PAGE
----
Uniquely Preserved Head of Ice Age Wolf Found in Siberia


The head of an Ice Age wolf, at the Mammoth Fauna Study Department at the Academy of Sciences of Yakutia, Russia, June 10, 2019.


Specialists believe the wolf walked the earth about 40,000 years ago, but thanks to Siberia’s frozen permafrost its brain, fur, tissues and even its tongue have been ideally preserved, as scientific investigations are underway after it was found in August 2018.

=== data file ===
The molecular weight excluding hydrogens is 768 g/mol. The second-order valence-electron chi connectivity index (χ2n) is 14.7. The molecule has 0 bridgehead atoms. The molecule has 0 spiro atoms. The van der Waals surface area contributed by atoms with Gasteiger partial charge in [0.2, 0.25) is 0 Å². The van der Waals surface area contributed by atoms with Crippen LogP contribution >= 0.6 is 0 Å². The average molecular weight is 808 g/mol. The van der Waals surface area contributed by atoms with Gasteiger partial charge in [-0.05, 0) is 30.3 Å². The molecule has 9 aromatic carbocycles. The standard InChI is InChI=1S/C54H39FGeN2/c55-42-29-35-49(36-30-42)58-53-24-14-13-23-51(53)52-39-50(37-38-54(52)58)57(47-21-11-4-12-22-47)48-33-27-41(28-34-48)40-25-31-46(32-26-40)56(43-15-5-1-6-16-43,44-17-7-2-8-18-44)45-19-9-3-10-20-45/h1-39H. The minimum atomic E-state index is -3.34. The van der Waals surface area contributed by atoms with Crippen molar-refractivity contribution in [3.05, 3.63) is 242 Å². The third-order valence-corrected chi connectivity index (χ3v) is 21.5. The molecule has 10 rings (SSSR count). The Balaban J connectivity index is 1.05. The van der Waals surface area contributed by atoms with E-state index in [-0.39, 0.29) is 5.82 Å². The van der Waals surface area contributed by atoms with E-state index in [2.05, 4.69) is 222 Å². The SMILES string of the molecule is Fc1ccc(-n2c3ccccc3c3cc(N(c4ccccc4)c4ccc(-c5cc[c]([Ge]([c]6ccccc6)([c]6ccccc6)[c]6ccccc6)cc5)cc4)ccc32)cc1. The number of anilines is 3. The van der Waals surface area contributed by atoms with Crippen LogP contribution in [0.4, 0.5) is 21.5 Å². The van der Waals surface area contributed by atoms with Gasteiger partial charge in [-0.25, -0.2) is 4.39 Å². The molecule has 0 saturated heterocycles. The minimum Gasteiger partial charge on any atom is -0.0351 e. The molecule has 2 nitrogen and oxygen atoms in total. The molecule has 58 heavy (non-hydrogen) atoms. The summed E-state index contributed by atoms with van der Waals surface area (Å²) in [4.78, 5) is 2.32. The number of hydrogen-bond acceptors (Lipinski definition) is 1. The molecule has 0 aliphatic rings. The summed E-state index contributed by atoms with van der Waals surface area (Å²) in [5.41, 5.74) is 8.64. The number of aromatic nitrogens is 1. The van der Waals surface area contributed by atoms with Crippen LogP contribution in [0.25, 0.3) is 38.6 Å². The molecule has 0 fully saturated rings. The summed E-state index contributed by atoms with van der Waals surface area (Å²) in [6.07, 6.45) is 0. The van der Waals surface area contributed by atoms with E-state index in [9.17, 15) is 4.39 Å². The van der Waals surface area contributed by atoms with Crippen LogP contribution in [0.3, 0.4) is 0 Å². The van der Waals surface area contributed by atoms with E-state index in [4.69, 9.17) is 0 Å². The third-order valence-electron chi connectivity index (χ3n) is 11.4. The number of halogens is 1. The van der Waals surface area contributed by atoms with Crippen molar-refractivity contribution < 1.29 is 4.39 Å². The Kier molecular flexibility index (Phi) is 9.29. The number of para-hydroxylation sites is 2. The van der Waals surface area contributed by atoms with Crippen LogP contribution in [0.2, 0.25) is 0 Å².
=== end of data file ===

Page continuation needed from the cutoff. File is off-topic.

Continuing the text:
Scientists said it was an adult, about 25% larger than today’s wolves, but did not say whether it was male or female. Valery Plotnikov, a head researcher at the regional branch of the Russian Academy of Sciences, said the mammal belonged to an ancient subspecies of wolf that existed at the same time as the mammoths and became extinct alongside them.


Plotnikov called the discovery unusual because scientists previously only had found wolf skulls without tissues or any of it’s fur, while this head has ears, a tongue and a flawlessly preserved brain.